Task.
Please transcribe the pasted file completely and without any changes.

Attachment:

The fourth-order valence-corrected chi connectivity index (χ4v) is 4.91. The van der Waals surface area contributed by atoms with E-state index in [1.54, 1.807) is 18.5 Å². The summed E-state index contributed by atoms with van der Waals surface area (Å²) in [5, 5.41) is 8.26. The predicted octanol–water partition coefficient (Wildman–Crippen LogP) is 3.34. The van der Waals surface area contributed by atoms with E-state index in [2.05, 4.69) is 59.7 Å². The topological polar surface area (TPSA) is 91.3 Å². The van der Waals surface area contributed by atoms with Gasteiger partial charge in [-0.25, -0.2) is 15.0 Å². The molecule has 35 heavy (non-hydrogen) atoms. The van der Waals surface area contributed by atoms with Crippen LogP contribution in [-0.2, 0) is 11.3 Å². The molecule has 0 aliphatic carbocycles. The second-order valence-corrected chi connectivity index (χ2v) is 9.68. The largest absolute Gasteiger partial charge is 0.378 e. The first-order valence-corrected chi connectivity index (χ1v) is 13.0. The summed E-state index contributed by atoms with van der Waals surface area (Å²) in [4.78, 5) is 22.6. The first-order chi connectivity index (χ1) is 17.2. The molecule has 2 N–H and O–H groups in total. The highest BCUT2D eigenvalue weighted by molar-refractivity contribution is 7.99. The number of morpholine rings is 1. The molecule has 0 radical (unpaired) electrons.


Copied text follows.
The fourth-order valence-corrected chi connectivity index (χ4v) is 4.91. The van der Waals surface area contributed by atoms with E-state index in [1.54, 1.807) is 18.5 Å². The summed E-state index contributed by atoms with van der Waals surface area (Å²) in [5, 5.41) is 8.26. The predicted octanol–water partition coefficient (Wildman–Crippen LogP) is 3.34. The van der Waals surface area contributed by atoms with E-state index in [2.05, 4.69) is 59.7 Å². The topological polar surface area (TPSA) is 91.3 Å². The van der Waals surface area contributed by atoms with Gasteiger partial charge in [-0.25, -0.2) is 15.0 Å². The molecule has 35 heavy (non-hydrogen) atoms. The van der Waals surface area contributed by atoms with Crippen LogP contribution in [-0.2, 0) is 11.3 Å². The molecule has 0 aliphatic carbocycles. The second-order valence-corrected chi connectivity index (χ2v) is 9.68. The largest absolute Gasteiger partial charge is 0.378 e. The first-order valence-corrected chi connectivity index (χ1v) is 13.0. The summed E-state index contributed by atoms with van der Waals surface area (Å²) in [4.78, 5) is 22.6. The first-order chi connectivity index (χ1) is 17.2. The molecule has 2 N–H and O–H groups in total. The highest BCUT2D eigenvalue weighted by molar-refractivity contribution is 7.99. The number of morpholine rings is 1. The molecule has 0 radical (unpaired) electrons.